Registered nurse Jocelyn Hofman starts crying when she describes what it is like to work in aged care.

“It upsets me because I have dedicated my life to aged care, but my work is being devalued,” she says.

In Ms Hofman’s 34 years in the sector, she’s seen nurse-to-resident ratios plummet.

It’s just one of many areas of concern highlighted in last year’s Royal Commission into Aged Care Quality and Safety.

While it’s been an opportunity for many in the industry to be held to account, spare a thought for the workers who are still struggling to provide basic care to residents.

Ms Hofman is also noticing elderly people entering aged care older, sicker, frailer and with more complex medication regimes than ever before.

To cut costs, aged care providers have replaced many nursing staff with personal care assistants who are paid less and aren’t required to have a formal qualification.

Aged care registered nurse Jocelyn Hofman stares off into the distance. She says her work is undervalued.

Aged care nurse Jocely Hofman says nothing has changed in the sector since the Aged Care Royal Commission.(

ABC News: John Gunn

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Ms Hofman, who is also on the council of the New South Wales nursing union, says with fewer nurses on staff, elderly residents can face delays in getting clinical care and end up in hospital.

The federal government is expected to provide a comprehensive response to the Aged Care Royal Commission’s damning report in the federal budget.

But the Australian Nursing and Midwifery Federation (ANMF) is concerned the government won’t fund the commission’s recommended mandated nursing ratios and skills mix.

Ms Hofman’s message to the government is simple: “It is time to stop dragging your feet.”

She says any new funding must be transparent and targeted at staffing.

“They should care, because this defines them as a nation. It could be you, it could be your mother or father.”

“How can inspire the aged care workforce of tomorrow if we don’t fix this now?”

‘It’s depressing, a continual fight’

Rebecca Woodfield says hardworking staff often stay at work late so elderly residents don’t miss out.(

ABC News: Peter Drought 

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Registered nurse and nursing union member Rebecca Woodfield has clocked up a quarter of a century working in aged care, and currently works as a manager.

Ms Woodfield says without dedicated aged care staff working extra hours unpaid, residents would not even get basic care.

“It is demoralising, I know I want to do so much more, I know the staff I work with want to do so much more,” she says.

“It’s depressing and a continual fight.”

Recently she was told about a facility where one personal care assistant was required to administer medication for 50 residents.

“There are so many issues with that,” she said.

She gets emotional when asked to reflect on why she continues to work in the industry under such difficult conditions — she stays because of the residents.

“These people have paid their taxes all their lives, just because they are ill and unable to care for themselves shouldn’t mean they lose out.

“I am passionate about this. It is the only holistic nursing out there, it is a great area to work in, we just need a bit of help.”

Care sectors ‘no different to roads and tunnels’

Economist Leonora Risse says helping female-dominated caring industries to thrive would boost the economy.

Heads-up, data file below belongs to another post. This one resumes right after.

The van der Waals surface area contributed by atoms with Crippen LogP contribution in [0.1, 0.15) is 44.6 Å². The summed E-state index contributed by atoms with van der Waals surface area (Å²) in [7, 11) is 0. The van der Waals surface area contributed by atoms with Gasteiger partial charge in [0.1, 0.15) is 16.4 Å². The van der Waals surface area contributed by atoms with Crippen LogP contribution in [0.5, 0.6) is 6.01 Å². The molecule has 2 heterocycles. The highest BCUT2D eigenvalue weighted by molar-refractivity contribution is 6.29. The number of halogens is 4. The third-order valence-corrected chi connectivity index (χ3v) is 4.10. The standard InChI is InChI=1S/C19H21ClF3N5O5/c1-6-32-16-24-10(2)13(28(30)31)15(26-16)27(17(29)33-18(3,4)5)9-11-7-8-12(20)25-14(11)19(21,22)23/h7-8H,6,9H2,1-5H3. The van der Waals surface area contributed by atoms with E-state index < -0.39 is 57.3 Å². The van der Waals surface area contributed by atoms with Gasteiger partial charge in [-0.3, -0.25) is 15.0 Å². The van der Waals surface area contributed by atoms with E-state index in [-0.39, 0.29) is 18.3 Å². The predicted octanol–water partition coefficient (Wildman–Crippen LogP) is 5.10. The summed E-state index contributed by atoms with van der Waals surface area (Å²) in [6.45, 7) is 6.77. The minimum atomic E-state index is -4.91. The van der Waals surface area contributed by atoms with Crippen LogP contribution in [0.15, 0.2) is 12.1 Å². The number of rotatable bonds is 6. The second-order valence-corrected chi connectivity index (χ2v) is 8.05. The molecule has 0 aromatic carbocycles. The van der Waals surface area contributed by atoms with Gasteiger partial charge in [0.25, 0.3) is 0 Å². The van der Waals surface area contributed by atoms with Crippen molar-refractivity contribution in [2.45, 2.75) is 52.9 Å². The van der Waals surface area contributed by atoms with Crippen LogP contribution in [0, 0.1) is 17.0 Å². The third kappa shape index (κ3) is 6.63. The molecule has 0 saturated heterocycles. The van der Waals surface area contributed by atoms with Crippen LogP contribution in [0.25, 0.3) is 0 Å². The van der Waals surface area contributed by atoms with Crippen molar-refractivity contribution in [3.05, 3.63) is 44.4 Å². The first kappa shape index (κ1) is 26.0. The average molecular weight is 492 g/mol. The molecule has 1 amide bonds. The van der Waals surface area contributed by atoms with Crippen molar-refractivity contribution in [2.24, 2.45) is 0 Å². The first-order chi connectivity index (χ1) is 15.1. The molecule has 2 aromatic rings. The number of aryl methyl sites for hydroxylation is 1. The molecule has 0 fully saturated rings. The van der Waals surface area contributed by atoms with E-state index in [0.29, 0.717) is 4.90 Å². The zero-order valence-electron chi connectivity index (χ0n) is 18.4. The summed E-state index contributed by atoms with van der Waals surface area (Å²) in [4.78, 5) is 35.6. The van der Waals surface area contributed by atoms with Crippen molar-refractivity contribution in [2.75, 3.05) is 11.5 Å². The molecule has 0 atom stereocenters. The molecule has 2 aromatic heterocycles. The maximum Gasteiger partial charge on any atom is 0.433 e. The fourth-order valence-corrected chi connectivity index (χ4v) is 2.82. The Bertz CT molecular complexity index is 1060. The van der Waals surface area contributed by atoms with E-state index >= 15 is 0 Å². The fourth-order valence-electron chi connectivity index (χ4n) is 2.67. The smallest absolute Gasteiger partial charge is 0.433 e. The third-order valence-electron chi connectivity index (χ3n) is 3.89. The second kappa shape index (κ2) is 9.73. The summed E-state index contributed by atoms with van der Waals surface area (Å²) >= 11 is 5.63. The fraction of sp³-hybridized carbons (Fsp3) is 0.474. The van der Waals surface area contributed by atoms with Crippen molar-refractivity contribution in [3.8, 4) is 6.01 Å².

Economist Leonora Risse smiles at the camera. She says caring sectors boost the economy.

Economist Leonora Risse says caring sectors free up other workers to participate in the economy. (

Supplied. 

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She describes the federal government’s last budget as “blindingly high vis and hard hats” and is calling for more investment in what she calls caring infrastructure.

“Consider how these care sector services are no different to roads, bridges and tunnels. They support the rest of the economy to thrive,” she says.

“By investing more in those sectors, you are freeing up more workers to participate and apply those skills. These industries are enablers for all other workers across all other industries.”

She argues that equality won’t be achieved by making women be more like men.

‘No time to just chat’

Aged care worker Adam Weaver looks directly at the camera. He is stressed about not being able to provide proper care.

Nurse Adam Weaver started working in aged care because he wanted to make a difference. (

ABC News: Brant Cumming. 

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Enrolled nurse and ANMF work site representative Adam Weaver wanted to work in aged care because he wanted to make a difference in the lives of elderly Australians. 

He’s worked in the sector for 18 years and has noticed a decline in care, staffing ratios, lifestyle and activities for residents.

“Imagine you’re 85 years old, and you wake at 7am, and you have 15 minutes to get ready and go to the shower and go to the toilet. Things are rushed and missed,” he says.

“There is no time to just chat. No time to be one-on-one with residents.”

As well as mandating staffing ratios, the ANMF also wants the government to fund 10-15 per cent wage increase for all aged care workers to better protect and retain quality staff.

“People don’t understand how hard it is. You have to physically do stuff for people, rolling, showering, cleaning people, you become very attached to these people as well,” Mr Weaver says.

He says every Australian should care about the state of aged care.

“This is our future, this is what people have to look forward to,” he says.  

‘What happens when they are in excruciating pain?’: Aged care workers speak out
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